7.2. Lesson: Changing Raster Symbology¶
Not all raster data are aerial photos. There are many other forms of raster data, and in many of those cases, it is essential to symbolize the them so that they becomes properly visible and useful.
The goal for this lesson: To change the symbology for a raster layer.
7.2.1. Try Yourself¶
Use the Browser Panel to load
srtm_41_19.tif, found under
Zoom to the extent of this layer by right-clicking on it in the Layers panel and selecting Zoom to Layer.
This dataset is a Digital Elevation Model (DEM). It is a map of the elevation (altitude) of the terrain, allowing us to see where the mountains and valleys are, for example.
While each pixel of the dataset of the previous section contained color information, in a DEM, each pixel contains elevation values.
Once the DEM is loaded, you will notice that it is a grayscale representation:
QGIS has automatically applied a stretch to the pixel values of the image for visualization purposes, and we will learn more about how this works as we continue.
7.2.2. Follow Along: Changing Raster Layer Symbology¶
You have two different options to change the raster symbology:
Within the Layer Properties dialog, by right-clicking on the layer in the Layer tree and selecting the Properties option. Then switch to the Symbology tab
Choose the method you prefer to work with.
7.2.3. Follow Along: Singleband gray¶
When you load a raster file, if it is not a photo image like the ones of the previous section, the default style is set to a grayscale gradient.
Let’s explore some of the features of this renderer.
The default Color gradient is set to
Black to white,
meaning that low pixel values are black and while high values are
Try to invert this setting to
White to black and see the results.
Very important is the Contrast enhancement parameter: by
default it is set to
Stretch to MinMax meaning that the pixel
values are stretched to the minimum and maximum values.
Look at the difference with the enhancement (left) and without (right):
But what are the minimum and maximum values that should be used for the stretch? The ones that are currently under Min / Max Value Settings. There are many ways to calculate the minimum and maximum values and use them for the stretch:
User Defined: you enter the Min and Max values manually
Cumulative count cut: this is useful when you have some extreme low or high values. It cuts the
2%(or the value you choose) of these values
Min / max: the Real or Estimated minimum and maximum values of the raster
Mean +/- standard deviation: the values will be calculated according to the mean value and the standard deviation
7.2.4. Follow Along: Singleband pseudocolor¶
Grayscales are not always great styles for raster layers. Let’s try to make the DEM more colorful.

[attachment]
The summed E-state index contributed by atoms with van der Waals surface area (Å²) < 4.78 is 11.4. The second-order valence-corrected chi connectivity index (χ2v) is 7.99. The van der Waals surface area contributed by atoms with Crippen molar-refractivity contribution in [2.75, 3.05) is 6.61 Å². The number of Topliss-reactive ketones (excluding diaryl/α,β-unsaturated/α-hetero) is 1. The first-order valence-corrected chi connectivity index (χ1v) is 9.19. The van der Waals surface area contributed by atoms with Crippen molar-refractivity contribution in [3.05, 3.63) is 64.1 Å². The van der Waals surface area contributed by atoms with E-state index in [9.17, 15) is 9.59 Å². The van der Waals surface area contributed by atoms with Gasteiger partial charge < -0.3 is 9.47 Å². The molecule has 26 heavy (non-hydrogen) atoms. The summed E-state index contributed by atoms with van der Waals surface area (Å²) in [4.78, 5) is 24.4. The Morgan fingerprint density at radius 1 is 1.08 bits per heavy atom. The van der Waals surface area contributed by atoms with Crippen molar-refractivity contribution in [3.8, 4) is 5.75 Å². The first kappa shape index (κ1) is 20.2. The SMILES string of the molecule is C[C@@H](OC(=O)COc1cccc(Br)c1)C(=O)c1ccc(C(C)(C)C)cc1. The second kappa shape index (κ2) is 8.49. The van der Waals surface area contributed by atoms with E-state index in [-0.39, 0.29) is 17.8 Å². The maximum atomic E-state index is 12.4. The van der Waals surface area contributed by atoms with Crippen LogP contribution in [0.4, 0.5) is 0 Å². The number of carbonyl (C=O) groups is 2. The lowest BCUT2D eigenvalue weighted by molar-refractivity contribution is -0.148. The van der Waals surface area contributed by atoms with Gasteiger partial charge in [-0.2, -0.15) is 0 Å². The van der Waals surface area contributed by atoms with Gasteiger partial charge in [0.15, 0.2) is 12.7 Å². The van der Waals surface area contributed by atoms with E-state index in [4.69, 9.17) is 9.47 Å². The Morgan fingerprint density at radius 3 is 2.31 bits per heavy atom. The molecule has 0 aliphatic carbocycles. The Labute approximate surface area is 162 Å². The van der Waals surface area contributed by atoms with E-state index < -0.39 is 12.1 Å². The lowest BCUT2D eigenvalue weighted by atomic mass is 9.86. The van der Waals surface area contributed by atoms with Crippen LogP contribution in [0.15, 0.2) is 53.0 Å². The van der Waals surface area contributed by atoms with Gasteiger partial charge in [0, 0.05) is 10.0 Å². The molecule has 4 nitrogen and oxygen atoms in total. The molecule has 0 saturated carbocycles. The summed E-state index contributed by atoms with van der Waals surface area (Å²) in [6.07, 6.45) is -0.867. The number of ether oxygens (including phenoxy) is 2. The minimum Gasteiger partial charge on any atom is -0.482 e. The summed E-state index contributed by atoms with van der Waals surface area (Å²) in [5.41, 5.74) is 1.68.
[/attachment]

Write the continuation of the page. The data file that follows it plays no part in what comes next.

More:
Change the Render type to Singleband pseudocolor. If you don’t like the default colors loaded, select another Color ramp
Click the Classify button to generate a new color classification
If it is not generated automatically click on the OK button to apply this classification to the DEM
You’ll see the raster looking like this:
This is an interesting way of looking at the DEM. You will now see that the values of the raster are again properly displayed, going from blue for the lower areas to red for the higher ones.
7.2.5. Follow Along: Changing the transparency¶
Sometimes changing the transparency of the whole raster layer can help you to see other layers covered by the raster itself and better understand the study area.
To change the transparency of the whole raster switch to the Transparency tab and use the slider of the Global Opacity to lower the opacity:
More interesting is changing the transparency for some pixel values. For example in the raster we used you can see a homogeneous color at the corners. To set these pixels as transparent, go to Custom Transparency Options in the Transparency tab.
Click on the homogeneous color in a corner of the DEM
You will see that the transparency table will be filled with the clicked values:
Click on OK to close the dialog and see the changes.
See? The corners are now 100% transparent.
7.2.6. In Conclusion¶
These are some the basic functions to get you started with raster symbology. QGIS also gives you many other options, such as symbolizing a layer using paletted/unique values, representing different bands with different colors in a multispectral image, or making an automatic hillshade effect (useful only with DEM raster files).
7.2.8. What’s Next?¶
Now that we can see our data displayed properly, let’s investigate how we can analyze it further.